$25,000 to support BUV, SEM efforts
Trine University has received a $25,000 grant from the DENSO North America Foundation (DNAF) to support three senior design teams in the Mechanical and Aerospace Engineering Department and to develop a touchscreen programming lab in the Electrical and Computer Engineering Department.
The grant was part of $1 million in grants announced in June to 24 colleges and universities across North America. The funds will be used to support advancing education in skilled trades, active safety and robotics programs, student vehicle teams, learning labs and more.
At Trine, a portion of the grant will be used to support the Basic Utility Vehicle (BUV) and Shell Eco-marathon (SEM) teams. The BUV team participates in an annual competition hosted by the Institute for Affordable Transportation to design a simple, low-cost utility vehicle that can benefit low-income people in rural areas of developing countries. The Eco-marathon is also an annual competition that challenges students to design, build and drive the most energy-efficient car.
Funds also will be used for a third senior design team to build a laboratory scale chassis dynamometer and to purchase a trailer so that student design teams and clubs can more easily travel to competitions. The chassis dynamometer will be used by future SEM teams to measure the speed and torque of the SEM car, in order to optimize their track performance.
Lab work in touchscreen programming will provide Trine students opportunities to develop visual indicators for automotive systems through Human Machine Interface (HMI), which may include many innovative devices that allow one to interact with a machine.
“We are grateful to for the support of the DENSO foundation,” said James Canino, Ph.D., associate professor in the Wade Department of Mechanical and Aerospace Engineering. “Receiving this grant will allow our students to experience a real-world, hands-on design project that will allow them to develop skills they will need when they are in the work force.”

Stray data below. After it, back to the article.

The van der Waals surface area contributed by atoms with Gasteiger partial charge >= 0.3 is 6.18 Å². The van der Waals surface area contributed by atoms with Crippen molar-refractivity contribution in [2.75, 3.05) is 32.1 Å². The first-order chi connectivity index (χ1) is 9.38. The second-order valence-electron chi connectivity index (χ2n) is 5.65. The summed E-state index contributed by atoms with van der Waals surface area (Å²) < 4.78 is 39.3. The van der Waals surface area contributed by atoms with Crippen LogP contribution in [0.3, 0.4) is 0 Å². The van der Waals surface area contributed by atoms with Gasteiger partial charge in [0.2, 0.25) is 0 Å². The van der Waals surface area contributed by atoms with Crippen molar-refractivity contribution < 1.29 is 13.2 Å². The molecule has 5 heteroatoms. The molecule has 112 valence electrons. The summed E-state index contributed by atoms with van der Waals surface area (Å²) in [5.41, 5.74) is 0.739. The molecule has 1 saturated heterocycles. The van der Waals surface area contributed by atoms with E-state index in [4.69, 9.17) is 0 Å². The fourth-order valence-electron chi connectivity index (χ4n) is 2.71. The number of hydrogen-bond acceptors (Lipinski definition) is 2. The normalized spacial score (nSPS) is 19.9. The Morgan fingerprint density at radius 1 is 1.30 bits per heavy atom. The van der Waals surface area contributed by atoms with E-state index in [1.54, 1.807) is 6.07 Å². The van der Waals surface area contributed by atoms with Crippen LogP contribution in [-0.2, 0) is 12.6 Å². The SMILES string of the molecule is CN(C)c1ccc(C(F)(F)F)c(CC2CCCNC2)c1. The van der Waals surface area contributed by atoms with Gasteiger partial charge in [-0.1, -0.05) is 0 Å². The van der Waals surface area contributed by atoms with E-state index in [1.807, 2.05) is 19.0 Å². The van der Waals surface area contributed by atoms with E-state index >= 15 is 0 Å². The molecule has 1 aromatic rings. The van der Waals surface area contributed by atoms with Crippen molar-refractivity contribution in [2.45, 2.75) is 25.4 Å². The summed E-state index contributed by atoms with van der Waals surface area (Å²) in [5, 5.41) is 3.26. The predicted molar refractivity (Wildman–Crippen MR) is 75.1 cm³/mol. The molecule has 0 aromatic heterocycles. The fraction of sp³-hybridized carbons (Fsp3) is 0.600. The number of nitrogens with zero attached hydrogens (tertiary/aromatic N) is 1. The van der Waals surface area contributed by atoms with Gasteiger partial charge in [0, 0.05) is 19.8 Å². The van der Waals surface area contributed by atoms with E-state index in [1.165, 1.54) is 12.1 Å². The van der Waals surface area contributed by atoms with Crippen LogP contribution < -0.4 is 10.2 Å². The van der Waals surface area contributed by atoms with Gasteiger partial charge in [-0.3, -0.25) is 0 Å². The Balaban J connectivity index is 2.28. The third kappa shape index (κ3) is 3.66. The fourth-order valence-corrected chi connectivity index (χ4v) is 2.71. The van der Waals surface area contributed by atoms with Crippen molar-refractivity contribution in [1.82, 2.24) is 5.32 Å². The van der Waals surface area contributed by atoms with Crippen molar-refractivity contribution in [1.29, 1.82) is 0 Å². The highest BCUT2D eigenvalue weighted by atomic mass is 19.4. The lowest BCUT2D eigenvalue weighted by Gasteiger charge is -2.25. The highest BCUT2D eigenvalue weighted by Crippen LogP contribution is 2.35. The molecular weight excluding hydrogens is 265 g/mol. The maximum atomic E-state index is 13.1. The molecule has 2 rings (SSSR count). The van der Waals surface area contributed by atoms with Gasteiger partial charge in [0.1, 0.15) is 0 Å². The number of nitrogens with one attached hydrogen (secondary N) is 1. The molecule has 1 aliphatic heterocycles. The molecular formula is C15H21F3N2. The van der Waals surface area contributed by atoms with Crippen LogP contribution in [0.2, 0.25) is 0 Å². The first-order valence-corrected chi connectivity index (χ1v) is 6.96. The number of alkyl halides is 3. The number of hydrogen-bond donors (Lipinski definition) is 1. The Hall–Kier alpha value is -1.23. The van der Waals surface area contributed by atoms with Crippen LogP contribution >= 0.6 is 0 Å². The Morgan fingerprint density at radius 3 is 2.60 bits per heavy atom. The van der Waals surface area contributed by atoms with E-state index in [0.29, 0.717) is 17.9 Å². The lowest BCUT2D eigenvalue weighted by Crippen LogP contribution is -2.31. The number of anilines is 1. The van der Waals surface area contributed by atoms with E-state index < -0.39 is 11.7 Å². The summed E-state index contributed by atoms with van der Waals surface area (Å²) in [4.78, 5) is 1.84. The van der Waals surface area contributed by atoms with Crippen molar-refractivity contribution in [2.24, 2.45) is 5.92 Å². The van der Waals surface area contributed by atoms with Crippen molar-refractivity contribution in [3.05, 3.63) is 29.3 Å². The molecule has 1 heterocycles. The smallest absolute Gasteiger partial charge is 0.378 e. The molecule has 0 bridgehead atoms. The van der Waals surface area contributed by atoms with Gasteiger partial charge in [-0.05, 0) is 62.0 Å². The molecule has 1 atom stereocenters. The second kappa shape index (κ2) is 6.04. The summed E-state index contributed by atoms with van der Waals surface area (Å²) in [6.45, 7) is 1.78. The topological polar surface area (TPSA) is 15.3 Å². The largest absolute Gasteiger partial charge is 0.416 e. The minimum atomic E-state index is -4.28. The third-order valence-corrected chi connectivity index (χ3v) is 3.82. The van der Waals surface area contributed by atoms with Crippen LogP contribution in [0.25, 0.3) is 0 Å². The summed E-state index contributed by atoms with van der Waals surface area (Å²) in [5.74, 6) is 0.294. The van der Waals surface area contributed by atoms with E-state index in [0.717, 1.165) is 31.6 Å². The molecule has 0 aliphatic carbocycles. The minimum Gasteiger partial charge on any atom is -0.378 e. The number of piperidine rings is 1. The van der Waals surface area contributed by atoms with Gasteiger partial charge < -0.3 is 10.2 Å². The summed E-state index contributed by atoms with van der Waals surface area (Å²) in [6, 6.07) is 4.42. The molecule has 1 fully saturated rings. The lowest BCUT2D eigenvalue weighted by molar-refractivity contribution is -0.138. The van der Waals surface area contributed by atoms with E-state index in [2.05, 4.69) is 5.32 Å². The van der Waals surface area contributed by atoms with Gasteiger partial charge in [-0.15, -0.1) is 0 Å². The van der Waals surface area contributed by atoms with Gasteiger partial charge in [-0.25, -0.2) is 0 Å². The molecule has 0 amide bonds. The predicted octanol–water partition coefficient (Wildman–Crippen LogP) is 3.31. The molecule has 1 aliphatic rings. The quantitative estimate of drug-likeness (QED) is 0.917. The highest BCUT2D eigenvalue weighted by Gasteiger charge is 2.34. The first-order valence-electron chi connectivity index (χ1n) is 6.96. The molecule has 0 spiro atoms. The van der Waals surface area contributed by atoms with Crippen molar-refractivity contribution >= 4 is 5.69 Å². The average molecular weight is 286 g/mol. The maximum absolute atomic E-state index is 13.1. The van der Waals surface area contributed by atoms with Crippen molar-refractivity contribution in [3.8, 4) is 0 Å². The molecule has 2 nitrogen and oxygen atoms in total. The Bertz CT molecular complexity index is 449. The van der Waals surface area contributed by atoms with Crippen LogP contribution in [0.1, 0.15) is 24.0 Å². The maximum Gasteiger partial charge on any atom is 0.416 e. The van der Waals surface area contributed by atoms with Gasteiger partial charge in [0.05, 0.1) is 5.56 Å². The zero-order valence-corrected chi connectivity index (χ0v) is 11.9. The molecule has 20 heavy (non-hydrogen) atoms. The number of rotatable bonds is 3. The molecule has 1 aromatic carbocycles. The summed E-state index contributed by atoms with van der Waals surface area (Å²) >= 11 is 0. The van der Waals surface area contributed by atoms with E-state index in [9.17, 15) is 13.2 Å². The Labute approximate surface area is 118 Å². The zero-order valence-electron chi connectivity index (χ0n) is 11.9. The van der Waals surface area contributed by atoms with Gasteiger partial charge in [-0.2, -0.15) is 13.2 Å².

“The best learning experiences are when things don’t work how you expected, or how the textbook explained,” said Doug Patton, president of the DENSO North America Foundation and executive vice president of engineering at DENSO International America Inc. “That’s why we want students to get their hands on technology. They need to get their hands dirty and figure out how things work, how to fix, test and develop technology, how to innovate and think creatively.”
DNAF is the philanthropic arm of global auto parts supplier DENSO’s North American headquarters, DENSO International America Inc. Since 2001, the DNAF has been dedicated to advancing the auto industry through grants to colleges and universities. The foundation provides students with technology, tools and experiences similar to that of the professional workplace they’ll experience after graduation.
“The foundation not only focuses on engineering programs, but also skilled trades and robots, as these are becoming increasingly important in the automotive and technology industries,” said Mike Brackett, member of the DNAF board of directors and senior vice president and DENSO Manufacturing Tennessee. “Many students have an incorrect image of what manufacturing is today. It’s very high-tech, interesting and exciting! Through hands-on programs, students can find out if they excel in these much-needed areas. These may be the same people who loved to tinker with cars, or take things apart and put them back together; however, until they obtain hands-on experience with robotics or skilled trades, they probably don’t know how they can translate these passions into a career.”
In addition to the foundation’s efforts, DENSO also supports students one-on-one through mentorship, connecting students with DENSO experts to give them a better idea of what being an engineer or technical professional means. DENSO supports programs around the country and world such as FIRST Robotics, Project Lead the Way and Society of Automotive Engineering Collegiate Design Series. DENSO also has an extensive co-op student program where students are given a high level of responsibility and gain real-world experience.